Having just completed a Program Evaluation course at Walden University, I reflect here on the experience.
I didn’t realize that the process of creating and presenting my program evaluation plan was central to my learning until it was done. It was in pulling the disparate pieces of the plan together into a cohesive whole that I found meaning. Only then did I realize that had I not thoroughly explored the program context; not stretched myself to identify primary and secondary stakeholders and their interests, needs, and biases; not named my values and committed myself to them; not reflected on my own biases; not considered the impact of my report, my evaluation plan, which may have held together well enough to bring me to the last week of the course, would ultimately have failed the final analysis.
Program evaluation can inform what needs to change and form the basis of a change management plan, but first, it must fit the program context. It is incumbent on the evaluator to consider how contextual factors may inform the selection of an evaluation model. Program evaluation is inherently a political process, and an evaluator who ignores, avoids, or mismanages the political realities of evaluation limits the effectiveness and usefulness of the process (Fitzpatrick, Sanders, & Worthen, 2010.
This experience has shown me that working with stakeholders is one of the most challenging aspects of program evaluation. The important work of planning a program evaluation can be upset by stakeholder conflict, politics, bias, and unexpected manifestations of organizational culture. And yet, as an evaluator, I have a professional obligation to find my way to promote meaningful evaluation and the application of evaluation results by stakeholders (Fitzpatrick et al., 2010).
Technology can facilitate communication with stakeholders and simplify the processes of data collection, data management, and research (Laureate Education, Inc., n.d.), but it is only a tool; the evaluator must provide the raw material and craft the work. In every phase of evaluation it is incumbent on the evaluator to uphold the priority of justice (Schweigert, 2007); to mine the program context for cultural cues, gaps in understanding, potential bias; and feasibility; and to demonstrate and promote respect for stakeholders and the evaluation process.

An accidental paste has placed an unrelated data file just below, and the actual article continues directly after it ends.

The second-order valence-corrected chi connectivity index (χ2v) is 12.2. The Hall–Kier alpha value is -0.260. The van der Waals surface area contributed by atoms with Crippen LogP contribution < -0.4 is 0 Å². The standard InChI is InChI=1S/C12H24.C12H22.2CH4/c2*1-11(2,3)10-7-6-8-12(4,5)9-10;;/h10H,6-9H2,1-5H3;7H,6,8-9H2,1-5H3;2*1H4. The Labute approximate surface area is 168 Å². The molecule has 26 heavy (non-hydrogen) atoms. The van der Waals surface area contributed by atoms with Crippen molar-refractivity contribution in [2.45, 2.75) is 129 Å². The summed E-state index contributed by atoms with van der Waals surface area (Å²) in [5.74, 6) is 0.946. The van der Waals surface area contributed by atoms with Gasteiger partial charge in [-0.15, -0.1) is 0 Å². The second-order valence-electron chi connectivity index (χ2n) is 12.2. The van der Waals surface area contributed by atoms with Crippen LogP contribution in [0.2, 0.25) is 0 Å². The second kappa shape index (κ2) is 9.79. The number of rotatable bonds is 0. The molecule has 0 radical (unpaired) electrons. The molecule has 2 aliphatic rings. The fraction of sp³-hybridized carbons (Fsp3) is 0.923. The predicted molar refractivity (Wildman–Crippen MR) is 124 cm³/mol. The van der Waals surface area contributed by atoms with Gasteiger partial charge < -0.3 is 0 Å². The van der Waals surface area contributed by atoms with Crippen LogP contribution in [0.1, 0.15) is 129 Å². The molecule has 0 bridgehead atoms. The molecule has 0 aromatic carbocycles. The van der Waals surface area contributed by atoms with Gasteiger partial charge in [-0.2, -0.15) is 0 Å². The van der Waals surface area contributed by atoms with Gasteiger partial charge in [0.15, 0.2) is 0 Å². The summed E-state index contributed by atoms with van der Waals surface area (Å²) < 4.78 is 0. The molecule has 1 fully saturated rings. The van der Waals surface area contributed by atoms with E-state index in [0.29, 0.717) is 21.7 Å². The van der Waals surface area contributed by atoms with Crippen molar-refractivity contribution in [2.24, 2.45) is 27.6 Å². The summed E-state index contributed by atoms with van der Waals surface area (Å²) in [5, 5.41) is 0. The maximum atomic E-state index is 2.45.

Bias is the weed that pervades the evaluation process, from the evaluator’s preference for a particular approach or data collection design to overt or covert liking of some stakeholders more than others, finding some steps of the evaluation process more interesting, more compelling, or more exhausting than others. The presence of bias is a given. Evaluators must be frankly self-reflective about their role in the evaluation process and circumspect about client requests, so as to minimize the potential for bias and ethical compromise (Fitzpatrick et al., 2010).
At some point, situational circumstance requires evaluators to make interpretations and best guesses (Schweigert, 2007), which are subject to bias and ethical compromise. I carry with me from this course Sieber’s (1980) conclusion that “being ethical in program evaluation is a process of growth in understanding, perception, and creative problem-solving ability that respects the interests of individuals and of society” (p. 53).
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